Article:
I strongly object to stigmatisation, and the notion that, somehow, a man or a woman’s social standing is dependent on their ability to bear children.
Tell us a little more about your research journey?
My research focuses on sperm cryopreservation and the role of particular nanoparticles in reducing oxidative stress and probably increase viability of frozen-thawed sperm. I am being supervised by Dr Helen Townley and Mrs Celine Jones from Dr Kevin Coward group in the Nuffield Department of Women’s and Reproductive Health.
My stay here in Oxford has exposed me to exceptional scientists including those involved in research such as fertility preservation among pre-pubertal boys and girls who survive cancer following treatment.
Do you have any advice to young people building their futures in challenging circumstances?
I hope South Sudanese school children currently in internally displaced people’s camps in my country, and refugee camps in the neighbouring countries, find my story an inspiration to them and a sign that these difficult days too shall come to pass — like all the days before them during my time in similar situations.
And what would you say to anyone considering a career as a doctor?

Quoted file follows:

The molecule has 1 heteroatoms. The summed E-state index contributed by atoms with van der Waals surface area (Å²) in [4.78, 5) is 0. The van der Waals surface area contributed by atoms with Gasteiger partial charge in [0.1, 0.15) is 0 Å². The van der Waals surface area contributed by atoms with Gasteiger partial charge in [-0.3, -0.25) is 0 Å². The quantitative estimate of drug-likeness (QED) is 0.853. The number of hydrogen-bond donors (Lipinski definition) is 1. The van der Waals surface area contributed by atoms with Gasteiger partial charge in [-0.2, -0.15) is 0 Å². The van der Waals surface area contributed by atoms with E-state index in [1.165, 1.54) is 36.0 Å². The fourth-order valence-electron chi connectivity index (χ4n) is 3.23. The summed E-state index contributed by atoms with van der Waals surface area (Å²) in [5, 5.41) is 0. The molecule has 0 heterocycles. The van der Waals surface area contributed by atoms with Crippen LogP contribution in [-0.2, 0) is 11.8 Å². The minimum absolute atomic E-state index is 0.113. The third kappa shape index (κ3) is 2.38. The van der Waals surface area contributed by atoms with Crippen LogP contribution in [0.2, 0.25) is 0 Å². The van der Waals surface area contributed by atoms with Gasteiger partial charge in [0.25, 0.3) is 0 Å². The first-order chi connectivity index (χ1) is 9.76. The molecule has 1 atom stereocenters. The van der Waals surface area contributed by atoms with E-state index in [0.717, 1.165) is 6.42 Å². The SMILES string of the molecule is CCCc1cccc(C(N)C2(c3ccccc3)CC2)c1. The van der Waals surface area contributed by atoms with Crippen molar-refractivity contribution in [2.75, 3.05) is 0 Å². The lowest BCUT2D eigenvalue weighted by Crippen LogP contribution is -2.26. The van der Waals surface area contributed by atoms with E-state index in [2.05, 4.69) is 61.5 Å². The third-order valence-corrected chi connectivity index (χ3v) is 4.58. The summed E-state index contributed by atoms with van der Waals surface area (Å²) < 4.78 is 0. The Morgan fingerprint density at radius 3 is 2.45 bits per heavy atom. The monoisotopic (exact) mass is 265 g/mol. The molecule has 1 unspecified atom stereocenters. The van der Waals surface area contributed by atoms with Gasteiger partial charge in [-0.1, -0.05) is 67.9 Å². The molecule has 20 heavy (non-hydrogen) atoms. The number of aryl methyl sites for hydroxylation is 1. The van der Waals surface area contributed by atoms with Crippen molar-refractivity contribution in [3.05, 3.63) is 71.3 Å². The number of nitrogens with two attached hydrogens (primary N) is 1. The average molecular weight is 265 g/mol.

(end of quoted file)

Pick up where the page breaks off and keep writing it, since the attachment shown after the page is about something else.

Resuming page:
My advice to anyone, especially clinically specialised medical doctors, with interest in translational biomedical research, is to have clarity of intent and an appreciation of the great value it brings to bedside clinical practice. That will make the whole experience a meaningful adventure.
On a separate note, my appeal to my sponsors and all well-wishers is to create more opportunities for medical students or doctors from South Sudan and the East African region hosting many displaced South Sudanese to come here for basic and advanced biomedical or clinical training. Integrating clinical-scientist training programs would also be a great addition to the medical schools’ curricula on the African continent.
‘Attending a sixth-form gap year talk changed my life’
By comparison, growing up in South East London, Warren A Stanislaus was a relatively disengaged teenager with an unusual passion, Japanese rock music.